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Daily Snippet and Stat: 10/2

by Jonah Rosenblum (@jonahlrosenblum)

Snippet of the Day: Restoring Order in the Backfield

In the second half, all hell broke loose.

Northwestern's secondary had done a fine job all season suppressing memories of its failures both last season and at the Carrier Dome. After allowing Syracuse quarterback Ryan Nassib to complete greater than two-thirds of his throws for 470 yards in the season's opening weekend, the Wildcats haven't allowed greater than 291 passing yards in a game since. After surrendering four touchdowns through the air to Nassib, the Wildcats have surrendered just three over their last four games combined. Against Vanderbilt, Boston College and South Dakota, Northwestern held opposing quarterbacks to roughly 50 percent completion rates, while keeping most throws confined to the front seven for short pickups. In the final game of their four-game home stand, the Wildcats appeared to have the Hoosiers under control as well. At halftime, Indiana had just 89 passing yards. Thirty-nine of those came on one throw from Cameron Coffman; besides that throw, he was just 9-of-17 for 50 yards.

Then, in came Nate Sudfield, the first quarterback since Nassib who appeared at all capable of challenging the Wildcats downfield. And Sudfield went to work, picking apart Northwestern's secondary. There were two straight passes downfield to Kofi Hughes, the first a leaping snare for 28 yards, the second a lob down the middle of the field for 35 yards and a touchdown. Hughes was well-covered, but with the defender mistiming his jump, Hughes managed to snare the ball without much difficulty. The fourth quarter featured much of the same mishigas. Sudfield found Cody Latimer for an outstanding grab over redshirt freshman cornerback Nick VanHoose. VanHoose literally never seemed to jump, and so Latimer came down with it for the 33-yard pickup. Similar to jockeying for a rebound in basketball, Latimer had effectively boxed out VanHoose to make the grab.

"The first one, he got up before me," VanHoose said. "(It's a) 50-50 ball. He's on scholarship too. He's going to get some. I'm going to get some. So, I'd say it was 50-50. But the other one that he got on me, I should have made the play. I was in perfect position and I should have made the play, just didn't. So, sometimes you have your good days, sometimes you don't."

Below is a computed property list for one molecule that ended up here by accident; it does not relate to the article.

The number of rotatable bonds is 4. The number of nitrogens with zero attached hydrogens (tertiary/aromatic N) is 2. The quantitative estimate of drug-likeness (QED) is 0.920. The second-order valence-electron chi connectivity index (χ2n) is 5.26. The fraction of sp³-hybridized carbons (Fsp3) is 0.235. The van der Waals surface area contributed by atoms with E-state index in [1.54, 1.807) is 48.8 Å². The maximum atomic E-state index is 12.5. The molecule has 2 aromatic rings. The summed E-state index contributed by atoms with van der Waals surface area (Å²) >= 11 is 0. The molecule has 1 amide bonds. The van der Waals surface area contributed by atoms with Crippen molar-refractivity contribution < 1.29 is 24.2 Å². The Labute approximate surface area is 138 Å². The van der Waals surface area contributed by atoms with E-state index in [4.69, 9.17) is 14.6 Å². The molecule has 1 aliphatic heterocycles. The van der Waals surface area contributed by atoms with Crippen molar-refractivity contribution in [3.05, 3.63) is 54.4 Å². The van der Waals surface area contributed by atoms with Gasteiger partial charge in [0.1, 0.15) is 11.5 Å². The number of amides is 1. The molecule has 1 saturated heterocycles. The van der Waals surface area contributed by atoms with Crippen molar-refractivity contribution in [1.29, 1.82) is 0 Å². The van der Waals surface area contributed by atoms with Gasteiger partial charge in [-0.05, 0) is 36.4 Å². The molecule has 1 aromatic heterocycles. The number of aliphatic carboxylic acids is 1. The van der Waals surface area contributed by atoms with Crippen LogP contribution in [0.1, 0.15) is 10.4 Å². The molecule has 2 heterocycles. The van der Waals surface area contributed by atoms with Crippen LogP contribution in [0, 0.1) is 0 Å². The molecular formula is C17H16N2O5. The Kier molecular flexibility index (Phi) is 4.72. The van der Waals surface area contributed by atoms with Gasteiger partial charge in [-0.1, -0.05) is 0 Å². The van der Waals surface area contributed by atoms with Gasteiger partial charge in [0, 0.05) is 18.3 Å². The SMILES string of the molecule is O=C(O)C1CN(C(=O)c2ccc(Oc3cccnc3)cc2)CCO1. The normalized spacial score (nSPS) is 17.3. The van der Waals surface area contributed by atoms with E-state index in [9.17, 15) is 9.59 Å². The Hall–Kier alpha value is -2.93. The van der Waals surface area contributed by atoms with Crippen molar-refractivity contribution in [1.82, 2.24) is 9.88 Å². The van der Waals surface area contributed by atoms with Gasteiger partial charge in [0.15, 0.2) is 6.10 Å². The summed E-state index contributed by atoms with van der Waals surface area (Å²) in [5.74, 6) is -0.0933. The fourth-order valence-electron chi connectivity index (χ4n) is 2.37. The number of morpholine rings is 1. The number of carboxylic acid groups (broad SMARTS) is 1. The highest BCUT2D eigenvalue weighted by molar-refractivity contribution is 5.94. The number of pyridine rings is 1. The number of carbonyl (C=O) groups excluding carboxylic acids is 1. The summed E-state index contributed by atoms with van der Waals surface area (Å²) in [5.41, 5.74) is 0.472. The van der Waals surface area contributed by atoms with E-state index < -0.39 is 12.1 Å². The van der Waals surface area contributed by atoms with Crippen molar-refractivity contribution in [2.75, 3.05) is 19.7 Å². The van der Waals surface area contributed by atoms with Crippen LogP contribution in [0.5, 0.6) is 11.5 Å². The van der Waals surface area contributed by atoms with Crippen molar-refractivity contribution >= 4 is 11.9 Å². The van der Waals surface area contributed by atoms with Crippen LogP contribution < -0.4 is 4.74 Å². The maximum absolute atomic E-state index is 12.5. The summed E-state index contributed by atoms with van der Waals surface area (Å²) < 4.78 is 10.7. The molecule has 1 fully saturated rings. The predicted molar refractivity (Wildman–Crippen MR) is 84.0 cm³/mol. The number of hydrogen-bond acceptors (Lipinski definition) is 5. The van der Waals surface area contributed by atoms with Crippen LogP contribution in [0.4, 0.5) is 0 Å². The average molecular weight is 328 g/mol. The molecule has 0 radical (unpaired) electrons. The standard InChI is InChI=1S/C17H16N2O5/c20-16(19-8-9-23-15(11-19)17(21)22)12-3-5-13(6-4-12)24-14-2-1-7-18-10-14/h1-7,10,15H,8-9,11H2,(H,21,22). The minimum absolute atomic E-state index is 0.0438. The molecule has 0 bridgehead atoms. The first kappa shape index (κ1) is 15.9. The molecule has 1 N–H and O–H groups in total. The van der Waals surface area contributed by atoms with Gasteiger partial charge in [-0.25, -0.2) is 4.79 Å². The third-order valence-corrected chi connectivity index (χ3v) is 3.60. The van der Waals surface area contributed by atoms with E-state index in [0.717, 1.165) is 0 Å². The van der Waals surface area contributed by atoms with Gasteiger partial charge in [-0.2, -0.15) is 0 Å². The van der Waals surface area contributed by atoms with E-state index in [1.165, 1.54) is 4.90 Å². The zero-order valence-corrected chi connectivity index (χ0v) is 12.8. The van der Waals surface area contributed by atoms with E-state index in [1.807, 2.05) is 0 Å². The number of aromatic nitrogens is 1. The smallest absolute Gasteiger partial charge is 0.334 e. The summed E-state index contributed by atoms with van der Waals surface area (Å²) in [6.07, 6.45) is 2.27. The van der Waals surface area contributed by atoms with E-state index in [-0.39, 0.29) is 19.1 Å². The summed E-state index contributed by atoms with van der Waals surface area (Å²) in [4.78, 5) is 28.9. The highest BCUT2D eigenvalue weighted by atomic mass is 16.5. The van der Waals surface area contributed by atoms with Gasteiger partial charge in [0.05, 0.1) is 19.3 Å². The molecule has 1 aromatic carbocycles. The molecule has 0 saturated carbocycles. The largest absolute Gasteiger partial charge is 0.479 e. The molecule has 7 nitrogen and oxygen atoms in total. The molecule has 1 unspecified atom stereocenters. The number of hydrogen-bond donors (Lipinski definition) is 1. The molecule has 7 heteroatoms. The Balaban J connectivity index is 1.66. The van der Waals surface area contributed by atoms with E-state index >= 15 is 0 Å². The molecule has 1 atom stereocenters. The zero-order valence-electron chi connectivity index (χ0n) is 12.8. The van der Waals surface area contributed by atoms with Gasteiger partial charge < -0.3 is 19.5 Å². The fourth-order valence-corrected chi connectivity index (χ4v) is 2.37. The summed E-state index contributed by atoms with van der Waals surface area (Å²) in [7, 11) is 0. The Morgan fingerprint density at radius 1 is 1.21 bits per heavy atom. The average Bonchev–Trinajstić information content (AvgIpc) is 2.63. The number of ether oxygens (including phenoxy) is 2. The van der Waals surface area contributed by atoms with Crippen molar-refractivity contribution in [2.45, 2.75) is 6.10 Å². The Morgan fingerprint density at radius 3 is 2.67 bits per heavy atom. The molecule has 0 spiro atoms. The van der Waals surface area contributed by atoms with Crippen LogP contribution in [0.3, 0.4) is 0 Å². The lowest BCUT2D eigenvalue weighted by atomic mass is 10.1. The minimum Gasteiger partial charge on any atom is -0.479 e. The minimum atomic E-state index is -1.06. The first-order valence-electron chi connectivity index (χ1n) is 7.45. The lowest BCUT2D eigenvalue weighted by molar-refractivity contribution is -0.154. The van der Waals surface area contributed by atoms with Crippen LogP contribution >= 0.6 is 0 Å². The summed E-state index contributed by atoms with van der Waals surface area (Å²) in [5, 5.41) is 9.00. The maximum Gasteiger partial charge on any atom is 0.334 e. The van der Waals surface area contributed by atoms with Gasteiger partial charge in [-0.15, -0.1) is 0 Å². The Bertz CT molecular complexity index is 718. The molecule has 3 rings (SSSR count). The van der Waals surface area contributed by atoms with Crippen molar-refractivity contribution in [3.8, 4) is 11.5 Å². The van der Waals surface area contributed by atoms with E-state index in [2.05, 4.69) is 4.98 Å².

Two drives later, Sudfield again reared back and found Latimer for a 44-yard gain. Again, senior cornerback Quinn Evans was directly on him, but he failed to jump effectively, and somehow a 50-50 ball turned into an easy grab for the sophomore receiver.

"I think their contesting was fine," coach Pat Fitzgerald said Monday. "There is kind of an old philosophy out there in secondary coverage with wide receiver routes that he who jumps first catches the ball, and on all of those routes, we jumped second, so we'll try to jump first this week. It's not a whole lot more complicated than that."

When all was said and done, the Hoosiers had picked up 177 passing yards in the second half, with four passes of 28 yards or greater. Sudfield finished 9-of-16 for 157 yards, and suddenly, Northwestern had itself a problem.

"We've been pretty soild for the last three weeks," Fitzgerald said Saturday. "I thought we were pretty solid all game. Those 50-50 ball opportunities, we have got to win on those."

The sheer ease Indiana's receivers demonstrated in plucking 50-50 balls out of the sky did not bode well for Northwestern, particularly with Penn State quarterback Matt McGloin licking his chops for this Saturday's meeting at Beaver Stadium.

Fitzgerald emphasized Monday that his team needed to work on its coverage of the wheel route. Northwestern has practiced for it before, and fully expected Indiana to run it on Saturday, but the Wildcats still came up short, and so they will go back to work on it this week. Other than that, Fitzgerald didn't seem overly concerned with the state of his secondary.

"Unfortunately, we had talked about that in practice and expected it, and we'll have to practice it some more," Fitzgerald said Monday. "We're going to continue to see it, but we just need to be poised in the moment. I've got great confidence in those guys."

Stat of the Day: All of the Lights

For Northwestern, there's still a certain excitement about having its games aired on national television. For Penn State, it's simply the same old. The Wildcats and Nittany Lions' noon matchup from Beaver Stadium will be aired live on ESPN, meaning that Penn State will have been on either ABC, ESPN2 or ESPN every single week of the season. Indeed, its trip to Kinnick Stadium next weekend will mark the first time all season that the Nittany Lions have been relegated to the less easily accessed Big Ten Network. Of course, Penn State will be back on ESPN the following week to take on Ohio State. Only at a school like Penn State, could a team with losses to Ohio and Virginia, still be on the best networks week after week after week — literally.